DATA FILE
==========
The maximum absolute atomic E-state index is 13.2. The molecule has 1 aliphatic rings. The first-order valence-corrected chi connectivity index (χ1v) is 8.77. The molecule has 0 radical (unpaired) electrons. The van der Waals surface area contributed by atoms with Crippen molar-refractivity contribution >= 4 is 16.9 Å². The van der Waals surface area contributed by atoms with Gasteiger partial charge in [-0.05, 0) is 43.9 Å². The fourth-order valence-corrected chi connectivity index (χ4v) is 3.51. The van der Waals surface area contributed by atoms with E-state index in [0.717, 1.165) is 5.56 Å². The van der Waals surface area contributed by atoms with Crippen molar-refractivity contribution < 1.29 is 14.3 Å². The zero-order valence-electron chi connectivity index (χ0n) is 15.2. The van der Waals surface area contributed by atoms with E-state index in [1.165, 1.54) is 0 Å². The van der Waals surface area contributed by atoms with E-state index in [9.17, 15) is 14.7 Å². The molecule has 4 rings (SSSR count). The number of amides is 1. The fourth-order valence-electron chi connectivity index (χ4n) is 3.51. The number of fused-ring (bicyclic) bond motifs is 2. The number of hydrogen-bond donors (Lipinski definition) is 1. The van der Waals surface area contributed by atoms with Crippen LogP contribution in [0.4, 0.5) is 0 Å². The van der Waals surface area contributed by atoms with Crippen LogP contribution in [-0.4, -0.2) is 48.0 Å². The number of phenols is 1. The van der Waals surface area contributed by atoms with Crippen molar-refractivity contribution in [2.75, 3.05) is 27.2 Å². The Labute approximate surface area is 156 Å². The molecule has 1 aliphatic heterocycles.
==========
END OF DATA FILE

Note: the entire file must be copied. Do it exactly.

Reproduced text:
The maximum absolute atomic E-state index is 13.2. The molecule has 1 aliphatic rings. The first-order valence-corrected chi connectivity index (χ1v) is 8.77. The molecule has 0 radical (unpaired) electrons. The van der Waals surface area contributed by atoms with Crippen molar-refractivity contribution >= 4 is 16.9 Å². The van der Waals surface area contributed by atoms with Gasteiger partial charge in [-0.05, 0) is 43.9 Å². The fourth-order valence-corrected chi connectivity index (χ4v) is 3.51. The van der Waals surface area contributed by atoms with E-state index in [0.717, 1.165) is 5.56 Å². The van der Waals surface area contributed by atoms with Crippen molar-refractivity contribution < 1.29 is 14.3 Å². The zero-order valence-electron chi connectivity index (χ0n) is 15.2. The van der Waals surface area contributed by atoms with E-state index in [1.165, 1.54) is 0 Å². The van der Waals surface area contributed by atoms with E-state index in [9.17, 15) is 14.7 Å². The molecule has 4 rings (SSSR count). The number of amides is 1. The fourth-order valence-electron chi connectivity index (χ4n) is 3.51. The number of fused-ring (bicyclic) bond motifs is 2. The number of hydrogen-bond donors (Lipinski definition) is 1. The van der Waals surface area contributed by atoms with Crippen LogP contribution in [0.4, 0.5) is 0 Å². The van der Waals surface area contributed by atoms with Crippen LogP contribution in [-0.4, -0.2) is 48.0 Å². The number of phenols is 1. The van der Waals surface area contributed by atoms with Crippen molar-refractivity contribution in [2.75, 3.05) is 27.2 Å². The Labute approximate surface area is 156 Å². The molecule has 1 aliphatic heterocycles.